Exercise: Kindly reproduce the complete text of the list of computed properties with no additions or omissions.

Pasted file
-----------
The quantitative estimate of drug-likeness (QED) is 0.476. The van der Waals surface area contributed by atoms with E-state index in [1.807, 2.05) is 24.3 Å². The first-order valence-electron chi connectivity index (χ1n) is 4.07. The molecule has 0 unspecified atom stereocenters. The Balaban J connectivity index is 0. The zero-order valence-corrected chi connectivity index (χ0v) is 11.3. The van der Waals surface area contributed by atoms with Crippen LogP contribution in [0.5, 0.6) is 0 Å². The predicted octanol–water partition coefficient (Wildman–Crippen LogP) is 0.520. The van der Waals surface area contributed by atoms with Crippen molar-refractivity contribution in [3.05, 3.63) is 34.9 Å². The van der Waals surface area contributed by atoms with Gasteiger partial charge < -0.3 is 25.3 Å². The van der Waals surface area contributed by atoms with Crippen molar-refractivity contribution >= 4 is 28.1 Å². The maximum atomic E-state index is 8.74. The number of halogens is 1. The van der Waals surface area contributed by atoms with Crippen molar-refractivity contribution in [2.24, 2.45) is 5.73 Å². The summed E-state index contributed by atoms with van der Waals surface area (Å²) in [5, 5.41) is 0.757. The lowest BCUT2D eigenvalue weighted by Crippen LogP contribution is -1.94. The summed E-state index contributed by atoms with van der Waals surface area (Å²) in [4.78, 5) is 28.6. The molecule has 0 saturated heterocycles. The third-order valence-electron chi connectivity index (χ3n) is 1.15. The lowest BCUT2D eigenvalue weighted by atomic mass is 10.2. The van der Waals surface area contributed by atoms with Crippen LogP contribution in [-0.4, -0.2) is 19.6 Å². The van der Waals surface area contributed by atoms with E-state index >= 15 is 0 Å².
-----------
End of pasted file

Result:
The quantitative estimate of drug-likeness (QED) is 0.476. The van der Waals surface area contributed by atoms with E-state index in [1.807, 2.05) is 24.3 Å². The first-order valence-electron chi connectivity index (χ1n) is 4.07. The molecule has 0 unspecified atom stereocenters. The Balaban J connectivity index is 0. The zero-order valence-corrected chi connectivity index (χ0v) is 11.3. The van der Waals surface area contributed by atoms with Crippen LogP contribution in [0.5, 0.6) is 0 Å². The predicted octanol–water partition coefficient (Wildman–Crippen LogP) is 0.520. The van der Waals surface area contributed by atoms with Crippen molar-refractivity contribution in [3.05, 3.63) is 34.9 Å². The van der Waals surface area contributed by atoms with Gasteiger partial charge < -0.3 is 25.3 Å². The van der Waals surface area contributed by atoms with Crippen molar-refractivity contribution >= 4 is 28.1 Å². The maximum atomic E-state index is 8.74. The number of halogens is 1. The van der Waals surface area contributed by atoms with Crippen molar-refractivity contribution in [2.24, 2.45) is 5.73 Å². The summed E-state index contributed by atoms with van der Waals surface area (Å²) in [5, 5.41) is 0.757. The lowest BCUT2D eigenvalue weighted by Crippen LogP contribution is -1.94. The summed E-state index contributed by atoms with van der Waals surface area (Å²) in [4.78, 5) is 28.6. The molecule has 0 saturated heterocycles. The third-order valence-electron chi connectivity index (χ3n) is 1.15. The lowest BCUT2D eigenvalue weighted by atomic mass is 10.2. The van der Waals surface area contributed by atoms with Crippen LogP contribution in [-0.4, -0.2) is 19.6 Å². The van der Waals surface area contributed by atoms with E-state index >= 15 is 0 Å².